score, including "Everything's Coming Up Roses," "Let Me Entertain You," "Together
Wherever We Go" and the searing "Rose's Turn." ("Here she is boys! Here she is world!
Here's Rose!!") Merman took a gamble and played Rose as a full-fledged monster,
receiving the best reviews of her career. The ultimate musical comedienne proved she
could be an actress of devastating power.
Acclaimed as a masterpiece today, Gypsy's score and book were not even
nominated for Tony Awards. Adding insult to injury, Merman lost the Best Actress award to
Sound of Music's Mary Martin. Merman bore no grudges. Her affectionate professional
assessment of longtime friend Martin: "She's okay, if you like talent."
After scoring a personal triumph with a 1966 revival
of Annie Get Your Gun, Merman took over the lead in the long-running
original production of Hello Dolly, a show which had been originally
conceived for her. She extended her stay, helping Dolly become the longest running
Broadway musical up to that time. Thereafter, Merman limited herself to concert and
television appearances, claiming that the lifestyle required during a Broadway
run was "like taking the veil." (For more, see
our special feature Merman 101.)
With only one hit musical, Judy Holliday was one
of Broadway's most beloved stars seen here as she appeared on the original
cast Playbill for Bells Are Ringing (1956).
Several leading ladies of this period had spectacular but
surprisingly brief reigns as Broadway stars. A short list:
- Judy Holliday was
primarily known as a comic actress until her musical triumph in
Bells Are Ringing (1956 - 924 perfs). The ill-fated Hot Spot
(1963) was her only other stage musical.
- Dolores Gray had
fine looks and a socko voice, won a Tony in the flop Carnival in Flanders
(1953 - 6 perfs) and co-starred with Andy Griffith in Destry Rides Again
(1959 - 473 perfs). But she went off to a few decades of stardom
in London, and was nearly forgotten by the time she toured the USA in
42nd Street in the 1980s.
- Vivian Blaine (1921-1995) knocked Broadway for a loop as the original Miss Adelaide in Guys and Dolls,
but Say Darling (1958 - 332 perfs) was her only other original musical vehicle. Her
last assignment was as a vacation replacement for Lila Kedrova in the revival of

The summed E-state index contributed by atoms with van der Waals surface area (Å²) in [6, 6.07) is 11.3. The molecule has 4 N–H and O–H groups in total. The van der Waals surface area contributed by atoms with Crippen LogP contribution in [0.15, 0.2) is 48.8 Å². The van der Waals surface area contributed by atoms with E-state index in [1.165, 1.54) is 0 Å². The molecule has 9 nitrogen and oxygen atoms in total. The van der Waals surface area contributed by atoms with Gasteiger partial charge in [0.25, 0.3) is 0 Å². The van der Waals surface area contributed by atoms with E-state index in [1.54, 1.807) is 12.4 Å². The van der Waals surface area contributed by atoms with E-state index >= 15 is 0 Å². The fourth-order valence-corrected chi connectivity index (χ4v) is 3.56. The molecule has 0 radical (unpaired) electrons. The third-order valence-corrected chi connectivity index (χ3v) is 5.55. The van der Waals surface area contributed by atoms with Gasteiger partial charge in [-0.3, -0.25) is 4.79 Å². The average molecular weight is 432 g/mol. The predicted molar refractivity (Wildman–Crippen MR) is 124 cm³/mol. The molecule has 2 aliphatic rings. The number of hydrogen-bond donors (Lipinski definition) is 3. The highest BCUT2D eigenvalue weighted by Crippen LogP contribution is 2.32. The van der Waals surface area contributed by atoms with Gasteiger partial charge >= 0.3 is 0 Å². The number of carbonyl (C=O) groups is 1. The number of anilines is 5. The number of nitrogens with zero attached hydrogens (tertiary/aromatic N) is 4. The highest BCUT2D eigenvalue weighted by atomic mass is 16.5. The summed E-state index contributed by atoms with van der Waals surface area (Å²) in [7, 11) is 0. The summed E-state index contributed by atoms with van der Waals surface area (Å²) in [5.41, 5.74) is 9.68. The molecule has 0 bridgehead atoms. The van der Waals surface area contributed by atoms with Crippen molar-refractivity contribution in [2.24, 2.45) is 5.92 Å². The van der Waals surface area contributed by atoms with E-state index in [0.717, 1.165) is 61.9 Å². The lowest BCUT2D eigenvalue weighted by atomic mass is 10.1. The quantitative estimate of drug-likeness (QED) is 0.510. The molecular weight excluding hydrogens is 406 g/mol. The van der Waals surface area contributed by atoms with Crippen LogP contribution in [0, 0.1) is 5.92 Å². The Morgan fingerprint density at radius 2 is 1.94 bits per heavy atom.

- Isabel Bigley (1926-2006), Ms.
Blaine's acclaimed Tony-winning Guys and Dolls co-star, didn't do much better,
disappearing after Me and Juliet (1953 - 358 perfs).
- The vibrant Nanette Fabray showed
great promise in High Button Shoes (1947 - 727 perfs), but the brief runs of Arms
and The Girl (1950 - 134 perfs) and Make a Wish (1951 - 102 perfs) drove her
into television and film. After returning to Broadway in the poorly received Mr. President (1962 - 265
perfs), she turned down the title role in Hello Dolly.
- Shirley Booth's
child-like voice and disarming way with a comic line wowed audiences and critics alike
in A Tree Grows in Brooklyn (1951 - 270 perfs) and By The Beautiful Sea (1954
- 270 perfs), but after the failure of Juno (1959 - 16 perfs) she settled in as
television's Hazel. She appeared in a few plays, but after the disastrous
Look to the Lillies (1970 - 25 perfs) and a short-lived revival of Noel Coward's
comedy Hay Fever, Booth disappeared into a prolonged retirement.
- Carol Lawrence
made theatrical history as the original Maria in West Side Story, but the
failure of Saratoga (1959 - 80 perfs) and Subways Are for Sleeping (1961 -
205 perfs) left her playing Las Vegas, television and summer
theatres, returning to Broadway only as an occasional cast replacement.
Why were these talented women unable to find lasting stardom at
a time when others flourished? Part of the answer lies in the inscrutable
fluctuations of public taste, part in the equally inscrutable effect of timing
-- or what some in the theatrical profession call "fate." The special
qualities that made Judy Holliday the perfect "Ella" or Carol Lawrence the
perfect "Maria" made them hard to place in other leading
parts, while Merman and Martin could both play a wide variety of characters. On
the two occasions when these two actresses took on the same star role (Annie
& Dolly), both gave those roles unique personal interpretations, winning
The Broadway musical was thriving at the end of the 1950’s,
but rock and roll was changing the tastes of the Western world. From here on,
Broadway's story takes a somewhat rockier path. But as Rose advises in Gypsy,
"You gotta take the rough with the smooth, baby . . ."
Next: Stage 1960s